Bernard and Camillo continue their bickering, with Bernard now a broken man. Camillo continues to be relatively amusing, though with a very bitter, sarcastic tone; while the Duke is sober and formal, and also unknowing. As well as being the bringer of order, his absence from the play since I.i means that he acts as an audience surrogate, forcing events to be retold before him so that he can pass appropriate judgement.
A Gentleman (Sam Jefferyes) has a quick walk on role to introduce Roderick, who then enters to co-ordinate the reunions. Rather than make too much fuss of disguises, he simply beckons on Henriquez and Leonora from their seats, who enter upstage together, walking past the Duke to centre-stage. They immediately go to their fathers, Henriquez kneeling before the displeased Duke and Leonora embracing her father. There's thus straightaway an uneven pattern of two fathers with their children and then one without, which Camillo plays on.
The Duke delivers his speech about the authority of parents - which we might play slightly mockingly, but in context has the ring of patriarchal authority that the 18th century theatre demands. It's important that this speech be significant, as it is followed immediately by Leonora's (perfectly reasonable and appropriate) conditions placed on her obedience, which offer Emma a nice closure to her character's ongoing negotiation with filial duty throughout. We follow that with a bit of comedy as Camillo continues to insult Don Bernard to his face.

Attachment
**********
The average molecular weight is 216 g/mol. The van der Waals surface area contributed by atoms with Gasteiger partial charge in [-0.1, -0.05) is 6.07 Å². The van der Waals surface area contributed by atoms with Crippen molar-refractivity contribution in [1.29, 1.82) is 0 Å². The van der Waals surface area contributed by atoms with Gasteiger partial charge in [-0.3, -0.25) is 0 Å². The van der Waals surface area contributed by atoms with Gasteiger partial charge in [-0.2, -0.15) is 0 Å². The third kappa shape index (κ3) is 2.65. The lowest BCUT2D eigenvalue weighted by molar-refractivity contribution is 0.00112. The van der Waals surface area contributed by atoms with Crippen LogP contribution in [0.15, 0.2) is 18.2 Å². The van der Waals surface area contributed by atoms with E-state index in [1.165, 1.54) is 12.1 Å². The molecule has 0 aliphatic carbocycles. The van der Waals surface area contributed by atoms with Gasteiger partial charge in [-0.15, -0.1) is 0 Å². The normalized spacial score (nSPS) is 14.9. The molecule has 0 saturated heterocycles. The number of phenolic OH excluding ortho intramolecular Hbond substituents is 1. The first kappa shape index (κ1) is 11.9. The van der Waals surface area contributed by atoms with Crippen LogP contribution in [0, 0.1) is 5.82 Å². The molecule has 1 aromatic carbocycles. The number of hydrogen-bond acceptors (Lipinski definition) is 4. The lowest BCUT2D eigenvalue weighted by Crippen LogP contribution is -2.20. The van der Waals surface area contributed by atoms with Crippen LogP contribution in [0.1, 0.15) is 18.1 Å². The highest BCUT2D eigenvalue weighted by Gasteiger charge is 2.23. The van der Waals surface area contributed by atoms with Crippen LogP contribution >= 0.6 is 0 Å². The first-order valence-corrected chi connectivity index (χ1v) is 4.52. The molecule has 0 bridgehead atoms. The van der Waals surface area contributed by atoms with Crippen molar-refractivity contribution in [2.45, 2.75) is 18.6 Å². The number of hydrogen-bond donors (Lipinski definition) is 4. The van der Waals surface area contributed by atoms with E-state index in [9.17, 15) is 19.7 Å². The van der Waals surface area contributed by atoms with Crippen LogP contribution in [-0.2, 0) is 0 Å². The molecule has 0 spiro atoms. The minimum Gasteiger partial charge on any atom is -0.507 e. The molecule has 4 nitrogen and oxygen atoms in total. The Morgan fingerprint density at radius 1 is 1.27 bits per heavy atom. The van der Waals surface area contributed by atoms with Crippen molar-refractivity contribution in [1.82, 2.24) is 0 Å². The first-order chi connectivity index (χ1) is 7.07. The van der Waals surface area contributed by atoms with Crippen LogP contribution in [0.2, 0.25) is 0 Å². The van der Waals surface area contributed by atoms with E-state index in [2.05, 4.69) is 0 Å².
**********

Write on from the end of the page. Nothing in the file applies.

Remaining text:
Violante, still in boy's clothes, appears at the side of the stage and catches the Duke's attention. At Roderick's introduction of Violante, Henriquez and Roderick begin a spat across the length of the stage (they've both retreated to the edges by this point), which gets increasingly heated as Henriquez denies the conspiracy. Jo Foakes plays Violante-in-disguise nicely meek, and the presence of the Duke makes her words safe, despite Henriquez's protestations. Violante exits, and Roderick reads the letter, at which Simon's Henriquez begins to undergo his shift, as he realises his earlier faults are being exposed. The dispute reaches its head as Sam wonderfully puts down Henriquez with "You are a boy".
Violante, now with hair down, and Julio (still hunched in his mad pose) enter upstage, where Julio remains, out of the semi-circle for now. Violante moves forward to centre-stage, all eyes on her. There's the beginnings of a wonderful pattern here in Henriquez and Violante's reunion, which takes place in front of the Duke, who ratifies their taking of hands with his own hand. The reunited lovers kiss, and move to one side of the stage, the first reunited couple, while Leonora remains by her father. Roderick then brings Julio forward, who stands in some distraction as Leonora moves in wonder towards him. He "comes out" of his madness to greet her, and they embrace, again in front of the Duke. The comedy continues with Camillo: Julio's back is to him, leading Camillo eventually to tap him roughly on the shoulder in order to establish his identity, after which he tells him to get back to kissing Leonora. The Duke joins Julio and Leonora's hands, and the two of them move to the other side of the stage, completing the symmetry. Finally, the Duke orders Julio and Henriquez to make up, and they embrace, again in front of the Duke, completing the three most important reunions.
In the final closing up, the Duke gifts honours to Violante from where she stands next to Henriquez, and moves himself back to centre-stage in order to get verbal consent from the group. Play ends in a nicely-patterned tableaux: Duke and Roderick central as authorities; Julio, Leonora and Don Bernard on their left; Henriquez, Violante and Camillo on their right. I was really pleased, I'll say again, with how the very simple staging really brought out the formal patterns here, and this is the bit I'm most proud of at the moment in terms of what the staged reading is bringing out of the text.